Michigan Lawyer Aaron Larson

Expert Witness Practice

It is easier than ever to find expert witnesses through the internet. You may wish to consult the expert witness directory at ExpertLaw, which allows you to find experts without cost, while avoiding the fees charged by expert witness "referral agencies" or "brokers."

Tips for Attorneys

When you are looking for an expert, seek recommendations from attorneys who have litigated similar cases.

When you hire an expert, be clear about what you expect the expert to do. If you don't discuss the expert's fees, you may be surprised at how much you are billed for the expert's services. Keep the expert appraised of trial dates, so that scheduling conflicts can be resolved early.

Ask an expert for references, and follow up on the references. Find out how well the witness performs at deposition or trial, before making a costly error.

Know how much your expert charges, and when you will have to pay additional charges (such as "rush fees").

Use your expert to help you develop your case. If you know as much or more than your expert, you are wasting your money. Only hire experts who know more than you, and use their knowledge to build your case. For example, experts can often help you draft interrogatories prepare questions to ask at your depositions of your opponent's experts. Although you have to pay the expert for his time, you may find that the time you save is worth far more than the amount you pay. Also, a good expert will come up with questions and theories that you are unlikely to discover on your own, without investing a vast amount of time and energy.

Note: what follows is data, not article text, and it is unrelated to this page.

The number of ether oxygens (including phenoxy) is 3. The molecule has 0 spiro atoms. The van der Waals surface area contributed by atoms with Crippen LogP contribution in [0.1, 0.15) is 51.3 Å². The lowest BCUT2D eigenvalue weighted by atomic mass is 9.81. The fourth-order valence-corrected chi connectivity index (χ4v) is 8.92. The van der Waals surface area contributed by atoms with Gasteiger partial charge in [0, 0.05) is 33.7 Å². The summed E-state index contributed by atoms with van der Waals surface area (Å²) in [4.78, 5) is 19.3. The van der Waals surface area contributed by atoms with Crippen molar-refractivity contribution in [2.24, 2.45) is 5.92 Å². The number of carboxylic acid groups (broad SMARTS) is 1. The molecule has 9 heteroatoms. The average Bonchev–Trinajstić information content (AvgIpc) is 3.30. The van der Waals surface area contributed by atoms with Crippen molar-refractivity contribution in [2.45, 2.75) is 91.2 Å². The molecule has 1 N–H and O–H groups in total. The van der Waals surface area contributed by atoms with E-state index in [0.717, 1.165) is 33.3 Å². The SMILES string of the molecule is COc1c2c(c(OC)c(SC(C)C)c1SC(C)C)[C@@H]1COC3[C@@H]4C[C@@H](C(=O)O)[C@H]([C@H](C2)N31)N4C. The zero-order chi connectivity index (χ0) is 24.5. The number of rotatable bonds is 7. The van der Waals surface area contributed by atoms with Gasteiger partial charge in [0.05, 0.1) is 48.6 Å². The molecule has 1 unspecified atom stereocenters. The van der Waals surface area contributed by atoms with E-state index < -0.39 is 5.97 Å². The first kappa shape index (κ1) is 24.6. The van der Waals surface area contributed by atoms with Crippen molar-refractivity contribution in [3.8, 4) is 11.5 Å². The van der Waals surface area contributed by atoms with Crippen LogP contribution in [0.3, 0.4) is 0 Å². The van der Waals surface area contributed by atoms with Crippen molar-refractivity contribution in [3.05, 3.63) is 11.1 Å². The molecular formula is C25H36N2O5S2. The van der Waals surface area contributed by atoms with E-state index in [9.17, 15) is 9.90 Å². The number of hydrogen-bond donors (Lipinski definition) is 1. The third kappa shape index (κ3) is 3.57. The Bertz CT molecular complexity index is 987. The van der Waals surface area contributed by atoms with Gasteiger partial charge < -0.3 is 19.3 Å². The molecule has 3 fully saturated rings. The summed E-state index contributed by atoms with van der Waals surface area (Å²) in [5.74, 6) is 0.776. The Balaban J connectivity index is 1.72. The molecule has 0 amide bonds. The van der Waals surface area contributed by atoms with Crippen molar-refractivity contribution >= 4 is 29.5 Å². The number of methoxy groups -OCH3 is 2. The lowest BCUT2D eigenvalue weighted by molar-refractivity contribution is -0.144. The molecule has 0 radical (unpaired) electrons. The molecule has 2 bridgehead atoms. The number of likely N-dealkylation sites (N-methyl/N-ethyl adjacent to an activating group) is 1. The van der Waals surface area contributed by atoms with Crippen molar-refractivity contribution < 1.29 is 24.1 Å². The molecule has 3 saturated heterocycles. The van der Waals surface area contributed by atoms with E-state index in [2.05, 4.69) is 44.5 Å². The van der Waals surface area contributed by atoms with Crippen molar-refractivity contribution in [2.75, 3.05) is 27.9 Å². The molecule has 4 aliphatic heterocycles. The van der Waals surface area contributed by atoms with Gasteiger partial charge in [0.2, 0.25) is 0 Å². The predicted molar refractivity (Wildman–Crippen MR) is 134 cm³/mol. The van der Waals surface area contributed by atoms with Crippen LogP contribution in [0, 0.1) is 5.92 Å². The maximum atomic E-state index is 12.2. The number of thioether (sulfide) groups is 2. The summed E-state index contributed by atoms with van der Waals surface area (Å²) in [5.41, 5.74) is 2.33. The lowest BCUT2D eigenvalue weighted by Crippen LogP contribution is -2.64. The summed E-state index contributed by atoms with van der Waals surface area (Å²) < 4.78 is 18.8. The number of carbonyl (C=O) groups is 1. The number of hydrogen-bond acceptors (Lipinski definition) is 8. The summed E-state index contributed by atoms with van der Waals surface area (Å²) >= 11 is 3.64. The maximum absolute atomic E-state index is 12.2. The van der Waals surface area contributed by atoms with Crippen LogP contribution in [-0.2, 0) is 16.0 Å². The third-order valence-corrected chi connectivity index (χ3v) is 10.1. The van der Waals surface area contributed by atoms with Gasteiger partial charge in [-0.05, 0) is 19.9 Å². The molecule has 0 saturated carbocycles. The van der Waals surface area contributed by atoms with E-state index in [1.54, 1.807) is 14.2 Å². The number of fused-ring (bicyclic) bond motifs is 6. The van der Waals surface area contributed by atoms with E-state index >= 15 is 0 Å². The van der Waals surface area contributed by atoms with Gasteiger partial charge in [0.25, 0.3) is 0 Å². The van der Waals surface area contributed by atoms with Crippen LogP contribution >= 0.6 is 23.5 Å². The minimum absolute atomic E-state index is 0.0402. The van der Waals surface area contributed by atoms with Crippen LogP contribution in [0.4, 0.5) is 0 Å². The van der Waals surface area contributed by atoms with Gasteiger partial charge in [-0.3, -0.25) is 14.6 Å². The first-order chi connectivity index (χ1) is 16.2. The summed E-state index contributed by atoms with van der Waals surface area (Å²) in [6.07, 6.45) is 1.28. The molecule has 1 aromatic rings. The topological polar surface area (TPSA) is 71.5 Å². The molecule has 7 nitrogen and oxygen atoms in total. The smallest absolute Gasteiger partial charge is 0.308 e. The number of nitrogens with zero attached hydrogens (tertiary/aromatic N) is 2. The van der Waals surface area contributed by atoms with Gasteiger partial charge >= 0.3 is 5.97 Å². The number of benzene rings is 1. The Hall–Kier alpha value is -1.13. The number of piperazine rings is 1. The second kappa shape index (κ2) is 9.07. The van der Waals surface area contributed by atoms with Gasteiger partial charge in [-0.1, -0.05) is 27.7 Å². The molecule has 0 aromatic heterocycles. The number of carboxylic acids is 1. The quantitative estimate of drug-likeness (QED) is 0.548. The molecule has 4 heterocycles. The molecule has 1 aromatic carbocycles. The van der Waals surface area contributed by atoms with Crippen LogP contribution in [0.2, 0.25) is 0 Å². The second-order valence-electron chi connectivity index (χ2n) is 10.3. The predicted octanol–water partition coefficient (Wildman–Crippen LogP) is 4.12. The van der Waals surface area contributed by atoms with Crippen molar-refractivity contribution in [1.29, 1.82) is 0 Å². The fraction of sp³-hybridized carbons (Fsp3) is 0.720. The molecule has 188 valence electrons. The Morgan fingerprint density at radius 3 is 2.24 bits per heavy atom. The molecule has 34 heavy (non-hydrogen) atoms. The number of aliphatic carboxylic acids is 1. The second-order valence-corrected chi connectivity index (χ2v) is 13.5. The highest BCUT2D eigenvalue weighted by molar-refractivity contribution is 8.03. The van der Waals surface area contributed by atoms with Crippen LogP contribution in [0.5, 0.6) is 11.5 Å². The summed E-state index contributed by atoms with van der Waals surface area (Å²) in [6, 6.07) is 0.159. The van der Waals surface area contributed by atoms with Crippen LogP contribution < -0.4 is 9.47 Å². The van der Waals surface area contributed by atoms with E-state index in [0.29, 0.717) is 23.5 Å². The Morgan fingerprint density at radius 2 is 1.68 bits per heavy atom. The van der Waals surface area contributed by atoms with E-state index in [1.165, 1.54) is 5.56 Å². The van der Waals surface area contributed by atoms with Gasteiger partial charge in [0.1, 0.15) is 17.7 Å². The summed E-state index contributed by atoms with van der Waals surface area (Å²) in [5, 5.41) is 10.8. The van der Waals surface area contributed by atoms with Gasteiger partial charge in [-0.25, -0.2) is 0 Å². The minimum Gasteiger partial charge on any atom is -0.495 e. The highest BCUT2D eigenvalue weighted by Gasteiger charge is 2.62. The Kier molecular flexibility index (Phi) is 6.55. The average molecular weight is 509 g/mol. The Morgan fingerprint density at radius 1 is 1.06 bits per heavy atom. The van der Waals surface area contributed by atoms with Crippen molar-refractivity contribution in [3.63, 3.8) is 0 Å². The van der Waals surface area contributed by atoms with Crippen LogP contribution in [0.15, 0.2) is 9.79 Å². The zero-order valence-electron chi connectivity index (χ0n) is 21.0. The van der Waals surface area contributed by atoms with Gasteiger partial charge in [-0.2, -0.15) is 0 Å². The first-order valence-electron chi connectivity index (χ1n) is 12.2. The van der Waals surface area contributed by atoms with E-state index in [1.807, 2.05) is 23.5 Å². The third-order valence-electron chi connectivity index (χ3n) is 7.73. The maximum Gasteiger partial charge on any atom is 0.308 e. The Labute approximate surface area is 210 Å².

Know the rules of discovery. If your expert prepares a report, know if you will have to turn it over to your opponent. In Michigan, your opponent may not be able to secure an expert's report in civil litigation, but a prosecutor can obtain your expert's report in criminal litigation. Let the expert know what portions of his file constitute "work product," so that confidential material is not accidentally disclosed to your opponent.